Look, the point is this: my first job is to protect the American people. It is entirely legitimate for the American people to be deeply concerned when you’ve got a bunch of violent, vicious zealots who behead people or randomly shoot a bunch of folks in a deli in Paris. We devote enormous resources to that, and it is right and appropriate for us to be vigilant and aggressive in trying to deal with that — the same way a big city mayor’s got to cut the crime rate down if he wants that city to thrive. But we also have to attend to a lot of other issues, and we’ve got to make sure we’re right-sizing our approach so that what we do isn’t counterproductive. I would argue that our invasion of Iraq was counterproductive to the goal of keeping our country safe.
And despite the incredible valor of our troops — and I’m in awe of them every single day when I work with them — you know, the strategy that was crafted in Washington didn’t always match up with the actual threats that were out there. And we need to make sure that we’re doing the right things and doing those well so that we can also deal with future threats like cybersecurity or climate change or different parts of the world where there are huge opportunities, but [that] before I came into office, we had neglected for quite some time, Asia Pacific being a perfect example. Or our own backyard, the Western Hemisphere, where there’s been real progress in Latin America and we’ve got the opportunity to strengthen our relationships. But there are also some big problems like Central America where, with a relatively modest investment, we could really be making a difference and making ourselves safer.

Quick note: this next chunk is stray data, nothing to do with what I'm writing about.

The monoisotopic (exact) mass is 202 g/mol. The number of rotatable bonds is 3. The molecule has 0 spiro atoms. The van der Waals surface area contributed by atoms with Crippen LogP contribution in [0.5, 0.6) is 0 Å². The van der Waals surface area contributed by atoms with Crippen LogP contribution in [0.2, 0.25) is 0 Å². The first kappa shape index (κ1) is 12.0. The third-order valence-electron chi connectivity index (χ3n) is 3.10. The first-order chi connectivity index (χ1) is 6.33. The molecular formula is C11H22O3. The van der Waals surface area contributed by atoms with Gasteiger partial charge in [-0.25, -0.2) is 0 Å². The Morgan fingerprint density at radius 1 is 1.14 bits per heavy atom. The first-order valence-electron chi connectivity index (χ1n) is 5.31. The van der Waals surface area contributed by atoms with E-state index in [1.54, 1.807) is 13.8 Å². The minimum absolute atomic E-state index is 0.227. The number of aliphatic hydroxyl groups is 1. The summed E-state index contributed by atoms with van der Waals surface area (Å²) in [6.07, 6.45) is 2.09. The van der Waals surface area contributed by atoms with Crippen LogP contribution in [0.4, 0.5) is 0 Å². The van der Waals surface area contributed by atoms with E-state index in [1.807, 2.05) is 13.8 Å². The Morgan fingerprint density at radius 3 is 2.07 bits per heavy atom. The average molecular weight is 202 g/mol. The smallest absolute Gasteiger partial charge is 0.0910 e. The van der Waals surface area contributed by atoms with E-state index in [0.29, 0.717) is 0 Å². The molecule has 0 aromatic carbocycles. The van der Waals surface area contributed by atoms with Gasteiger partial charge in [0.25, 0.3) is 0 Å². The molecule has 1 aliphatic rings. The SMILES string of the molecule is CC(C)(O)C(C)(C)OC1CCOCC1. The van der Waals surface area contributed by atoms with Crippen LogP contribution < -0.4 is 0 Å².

This is not necessarily directly relevant to “our safety,” but it’s worth noting the horrific conditions documented by NGOs that have looked at the lives of Central Americans sent back to their homes by US officials. Here’s what the administration is doing now in Central America.…